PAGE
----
Paper
Thursday, July 22, 2004
This presentation is part of : Culture in Organizational Nursing
Empowerment, Power, and Organizational Commitment: Identifying Nurses Planning to Quit Within Two Years
Margaret J. Dick, RN, PhD, School of Nursing, The University of North Carolina at Greensboro, Greensboro, NC, USA and Aimee T. McPeak, RNC, MSN, NNP, Neonatology, Baylor University Medical Center, Dallas, TX, USA.
Learning Objective #1: Identify the relationships between nurses' empowerment, and their perceptions of managers' power within the organization, and how these relate to organizational commitment
Learning Objective #2: Identify how organizational structure and organizational commitment are related to plans to remain with one's current employer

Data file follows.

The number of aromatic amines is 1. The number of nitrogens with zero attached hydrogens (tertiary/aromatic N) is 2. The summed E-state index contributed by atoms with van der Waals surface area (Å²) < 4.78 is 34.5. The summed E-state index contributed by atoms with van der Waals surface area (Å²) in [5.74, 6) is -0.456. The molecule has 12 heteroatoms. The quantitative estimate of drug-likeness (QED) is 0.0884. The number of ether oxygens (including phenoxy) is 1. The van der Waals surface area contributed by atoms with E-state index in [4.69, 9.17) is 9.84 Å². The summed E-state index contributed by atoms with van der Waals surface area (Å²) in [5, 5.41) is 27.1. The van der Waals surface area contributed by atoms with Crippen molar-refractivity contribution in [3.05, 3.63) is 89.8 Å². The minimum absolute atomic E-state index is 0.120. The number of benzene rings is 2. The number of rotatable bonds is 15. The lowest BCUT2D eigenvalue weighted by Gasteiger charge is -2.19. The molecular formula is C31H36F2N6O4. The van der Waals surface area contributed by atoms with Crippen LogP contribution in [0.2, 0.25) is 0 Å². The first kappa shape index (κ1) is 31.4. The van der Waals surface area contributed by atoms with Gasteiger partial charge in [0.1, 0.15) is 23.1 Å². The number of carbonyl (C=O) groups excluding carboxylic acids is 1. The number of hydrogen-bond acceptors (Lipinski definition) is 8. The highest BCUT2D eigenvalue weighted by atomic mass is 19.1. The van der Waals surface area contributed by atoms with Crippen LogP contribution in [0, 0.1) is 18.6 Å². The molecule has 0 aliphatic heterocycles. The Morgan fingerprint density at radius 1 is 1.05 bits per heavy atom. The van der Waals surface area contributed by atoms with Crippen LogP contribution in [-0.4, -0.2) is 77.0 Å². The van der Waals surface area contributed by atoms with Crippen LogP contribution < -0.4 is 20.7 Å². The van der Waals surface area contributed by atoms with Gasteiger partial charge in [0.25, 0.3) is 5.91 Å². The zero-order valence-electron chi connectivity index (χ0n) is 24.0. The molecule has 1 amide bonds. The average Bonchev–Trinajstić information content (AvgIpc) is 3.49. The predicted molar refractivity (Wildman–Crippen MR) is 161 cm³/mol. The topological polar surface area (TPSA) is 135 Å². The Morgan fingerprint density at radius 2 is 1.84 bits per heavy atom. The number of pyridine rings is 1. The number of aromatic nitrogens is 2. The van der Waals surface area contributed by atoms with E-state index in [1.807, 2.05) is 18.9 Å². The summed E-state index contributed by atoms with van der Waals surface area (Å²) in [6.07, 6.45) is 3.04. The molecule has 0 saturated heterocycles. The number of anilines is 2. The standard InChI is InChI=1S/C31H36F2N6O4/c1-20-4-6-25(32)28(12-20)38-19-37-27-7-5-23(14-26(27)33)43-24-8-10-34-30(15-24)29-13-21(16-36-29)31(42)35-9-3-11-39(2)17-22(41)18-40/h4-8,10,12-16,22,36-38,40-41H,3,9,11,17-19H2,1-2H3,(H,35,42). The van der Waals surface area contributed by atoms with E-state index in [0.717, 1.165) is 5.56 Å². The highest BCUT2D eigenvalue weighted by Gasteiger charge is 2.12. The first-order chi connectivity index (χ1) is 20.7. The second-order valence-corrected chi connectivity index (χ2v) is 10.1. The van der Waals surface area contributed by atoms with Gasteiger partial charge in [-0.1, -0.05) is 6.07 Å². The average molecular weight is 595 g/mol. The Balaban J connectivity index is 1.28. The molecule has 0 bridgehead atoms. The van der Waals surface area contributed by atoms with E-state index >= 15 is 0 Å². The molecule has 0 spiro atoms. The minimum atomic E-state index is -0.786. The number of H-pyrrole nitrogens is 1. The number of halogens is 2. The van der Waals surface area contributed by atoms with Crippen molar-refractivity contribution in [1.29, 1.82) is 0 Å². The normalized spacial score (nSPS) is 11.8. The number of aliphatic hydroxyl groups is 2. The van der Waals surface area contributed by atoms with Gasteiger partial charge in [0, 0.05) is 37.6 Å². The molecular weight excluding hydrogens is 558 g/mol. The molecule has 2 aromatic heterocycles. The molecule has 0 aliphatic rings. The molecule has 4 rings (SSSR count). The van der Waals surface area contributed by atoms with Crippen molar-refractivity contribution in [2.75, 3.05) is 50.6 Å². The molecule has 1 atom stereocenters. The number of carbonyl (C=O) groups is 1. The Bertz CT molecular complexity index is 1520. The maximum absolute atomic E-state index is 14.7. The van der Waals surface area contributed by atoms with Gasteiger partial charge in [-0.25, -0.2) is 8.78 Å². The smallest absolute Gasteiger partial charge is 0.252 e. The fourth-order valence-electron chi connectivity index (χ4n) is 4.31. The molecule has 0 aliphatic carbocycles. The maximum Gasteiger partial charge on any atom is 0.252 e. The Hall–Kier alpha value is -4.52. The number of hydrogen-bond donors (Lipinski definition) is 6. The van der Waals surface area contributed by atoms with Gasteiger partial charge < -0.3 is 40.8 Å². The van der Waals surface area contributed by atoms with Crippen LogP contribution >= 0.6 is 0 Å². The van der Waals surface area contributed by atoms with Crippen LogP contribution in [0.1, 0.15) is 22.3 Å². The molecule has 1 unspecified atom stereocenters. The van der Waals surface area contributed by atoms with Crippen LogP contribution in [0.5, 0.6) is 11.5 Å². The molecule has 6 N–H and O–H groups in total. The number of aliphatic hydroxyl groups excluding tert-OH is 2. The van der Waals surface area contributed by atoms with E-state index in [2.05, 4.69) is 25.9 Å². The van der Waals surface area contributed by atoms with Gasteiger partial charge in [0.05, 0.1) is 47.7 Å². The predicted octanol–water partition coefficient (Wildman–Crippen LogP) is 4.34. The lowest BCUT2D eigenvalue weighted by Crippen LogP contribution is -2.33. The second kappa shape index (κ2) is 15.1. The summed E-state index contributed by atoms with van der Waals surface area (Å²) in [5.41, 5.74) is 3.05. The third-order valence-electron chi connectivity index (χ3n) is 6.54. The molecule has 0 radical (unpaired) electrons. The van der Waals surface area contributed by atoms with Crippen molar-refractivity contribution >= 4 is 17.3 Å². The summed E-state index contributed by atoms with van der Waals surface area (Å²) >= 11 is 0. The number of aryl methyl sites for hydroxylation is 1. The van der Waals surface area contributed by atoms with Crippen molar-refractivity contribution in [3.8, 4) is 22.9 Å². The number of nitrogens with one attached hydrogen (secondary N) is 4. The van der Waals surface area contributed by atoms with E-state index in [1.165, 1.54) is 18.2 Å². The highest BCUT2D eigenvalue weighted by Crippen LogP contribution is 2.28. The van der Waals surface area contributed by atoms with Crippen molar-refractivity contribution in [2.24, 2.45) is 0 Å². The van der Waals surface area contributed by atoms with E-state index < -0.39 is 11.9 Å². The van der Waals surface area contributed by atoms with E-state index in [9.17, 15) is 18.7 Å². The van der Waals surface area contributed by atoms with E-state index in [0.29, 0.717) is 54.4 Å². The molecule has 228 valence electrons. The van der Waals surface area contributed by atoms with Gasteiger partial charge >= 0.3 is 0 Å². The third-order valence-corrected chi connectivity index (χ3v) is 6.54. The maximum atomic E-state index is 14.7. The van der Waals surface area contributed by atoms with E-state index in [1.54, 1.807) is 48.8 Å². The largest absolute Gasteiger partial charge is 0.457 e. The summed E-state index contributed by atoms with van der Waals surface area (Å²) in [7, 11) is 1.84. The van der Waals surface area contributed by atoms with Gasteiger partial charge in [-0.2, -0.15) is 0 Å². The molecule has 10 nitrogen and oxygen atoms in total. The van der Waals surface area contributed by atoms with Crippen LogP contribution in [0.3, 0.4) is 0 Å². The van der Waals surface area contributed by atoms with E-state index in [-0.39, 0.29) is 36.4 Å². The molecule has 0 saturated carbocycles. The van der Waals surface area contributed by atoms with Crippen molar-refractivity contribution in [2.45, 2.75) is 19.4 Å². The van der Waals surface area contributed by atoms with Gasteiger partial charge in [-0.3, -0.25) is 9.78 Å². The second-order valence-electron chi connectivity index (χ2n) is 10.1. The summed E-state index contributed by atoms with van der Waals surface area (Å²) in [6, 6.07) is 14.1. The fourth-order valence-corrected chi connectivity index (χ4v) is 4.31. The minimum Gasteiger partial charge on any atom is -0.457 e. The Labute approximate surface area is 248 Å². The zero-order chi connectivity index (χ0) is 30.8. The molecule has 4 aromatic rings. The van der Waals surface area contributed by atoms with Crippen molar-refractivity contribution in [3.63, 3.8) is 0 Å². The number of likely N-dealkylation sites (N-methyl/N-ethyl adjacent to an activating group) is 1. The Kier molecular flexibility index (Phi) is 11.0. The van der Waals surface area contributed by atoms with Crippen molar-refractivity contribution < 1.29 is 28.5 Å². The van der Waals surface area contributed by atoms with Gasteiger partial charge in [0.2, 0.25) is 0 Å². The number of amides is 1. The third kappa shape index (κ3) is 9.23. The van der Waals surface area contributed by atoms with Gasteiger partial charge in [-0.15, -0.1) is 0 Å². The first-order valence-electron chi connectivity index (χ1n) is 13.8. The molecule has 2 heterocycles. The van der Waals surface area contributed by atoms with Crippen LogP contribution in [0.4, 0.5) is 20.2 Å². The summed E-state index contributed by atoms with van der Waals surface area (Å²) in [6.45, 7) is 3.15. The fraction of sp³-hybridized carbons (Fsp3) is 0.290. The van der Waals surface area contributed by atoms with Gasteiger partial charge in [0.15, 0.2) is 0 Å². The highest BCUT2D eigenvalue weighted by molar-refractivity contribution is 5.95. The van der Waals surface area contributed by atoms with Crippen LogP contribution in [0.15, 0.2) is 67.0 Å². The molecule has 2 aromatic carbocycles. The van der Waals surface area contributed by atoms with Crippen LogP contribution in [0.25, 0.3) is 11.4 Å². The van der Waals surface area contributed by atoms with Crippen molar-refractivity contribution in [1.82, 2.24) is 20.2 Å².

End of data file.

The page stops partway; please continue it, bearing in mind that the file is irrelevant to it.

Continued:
Objective: Determine relationships between empowerment, perceptions of managersí power, and organizational commitment, and plans to remain with current employer. Design: Correlational study to test components of Laschingerís modification of Kanterís Structural Theory of Power in Organizations. Population, Sample, Setting, Years: Non-management level nurses employed full-time on traditional 24/7 units at a large multi-campus community hospital in the southeastern United States. Stratified random cluster sampling was used to ensure adequate numbers of nurses from all campuses. Data were collected in the spring of 2002. Variables: Work-related empowerment measured by CWEQ-II; formal and informal power measured by the JAS-II and the ORS-II; staff nurses perceptions of the power of their immediate managers within the organization measured with the ODO-Part B; organizational commitment measured with the OCQ. Subjects categorized their plans to remain with organization in two years. Method: Surveys mailed to home addresses of the nurses (502 mailed, 171 were returned (34%) from all campuses and all types of units. Findings: Results were consistent with Laschingerís work. There were positive correlations between nursesí empowerment and their managersí power within the organization (.58, p<.05), between nursesí empowerment and organizational commitment (.42, p<.05), and between managerís power and organizational commitment (.38, p<.05). Those who planned to leave within two years had significantly lower scores on empowerment, managerís power, and organizational commitment. Conclusions: Results support earlier work by Laschinger, that greater access to information, support, and resources, as well as the perception that oneís manager has power to get things accomplished are related to greater organizational commitment. A sense of low power leads to low organizational commitment and an increased likelihood of leaving the organization. Implications: Work redesign that increases access to information, resources, and a sense of power in decision-making may lead to greater organizational commitment and encourage nurses to stay in the organization.

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